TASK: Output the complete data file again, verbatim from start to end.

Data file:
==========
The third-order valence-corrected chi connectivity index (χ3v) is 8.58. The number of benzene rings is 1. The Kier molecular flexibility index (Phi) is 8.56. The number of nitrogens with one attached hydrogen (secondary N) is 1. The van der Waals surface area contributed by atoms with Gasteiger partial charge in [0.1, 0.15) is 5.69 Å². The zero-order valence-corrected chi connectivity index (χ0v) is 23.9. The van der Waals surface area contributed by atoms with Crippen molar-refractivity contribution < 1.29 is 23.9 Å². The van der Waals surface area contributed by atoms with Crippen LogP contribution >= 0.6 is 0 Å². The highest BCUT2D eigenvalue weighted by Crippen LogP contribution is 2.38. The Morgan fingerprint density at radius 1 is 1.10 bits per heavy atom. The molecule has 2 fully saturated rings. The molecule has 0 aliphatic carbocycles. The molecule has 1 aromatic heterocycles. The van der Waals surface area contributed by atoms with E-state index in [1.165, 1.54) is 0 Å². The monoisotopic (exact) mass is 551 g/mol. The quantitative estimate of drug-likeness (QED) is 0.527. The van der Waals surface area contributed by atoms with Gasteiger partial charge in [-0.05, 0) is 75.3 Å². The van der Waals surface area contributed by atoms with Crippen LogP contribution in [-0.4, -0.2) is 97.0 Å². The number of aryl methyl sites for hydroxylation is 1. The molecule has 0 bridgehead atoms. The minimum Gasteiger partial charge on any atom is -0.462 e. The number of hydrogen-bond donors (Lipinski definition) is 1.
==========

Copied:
The third-order valence-corrected chi connectivity index (χ3v) is 8.58. The number of benzene rings is 1. The Kier molecular flexibility index (Phi) is 8.56. The number of nitrogens with one attached hydrogen (secondary N) is 1. The van der Waals surface area contributed by atoms with Gasteiger partial charge in [0.1, 0.15) is 5.69 Å². The zero-order valence-corrected chi connectivity index (χ0v) is 23.9. The van der Waals surface area contributed by atoms with Crippen molar-refractivity contribution < 1.29 is 23.9 Å². The van der Waals surface area contributed by atoms with Crippen LogP contribution >= 0.6 is 0 Å². The highest BCUT2D eigenvalue weighted by Crippen LogP contribution is 2.38. The Morgan fingerprint density at radius 1 is 1.10 bits per heavy atom. The molecule has 2 fully saturated rings. The molecule has 0 aliphatic carbocycles. The molecule has 1 aromatic heterocycles. The van der Waals surface area contributed by atoms with E-state index in [1.165, 1.54) is 0 Å². The monoisotopic (exact) mass is 551 g/mol. The quantitative estimate of drug-likeness (QED) is 0.527. The van der Waals surface area contributed by atoms with Gasteiger partial charge in [-0.05, 0) is 75.3 Å². The van der Waals surface area contributed by atoms with Crippen LogP contribution in [-0.4, -0.2) is 97.0 Å². The number of aryl methyl sites for hydroxylation is 1. The molecule has 0 bridgehead atoms. The minimum Gasteiger partial charge on any atom is -0.462 e. The number of hydrogen-bond donors (Lipinski definition) is 1.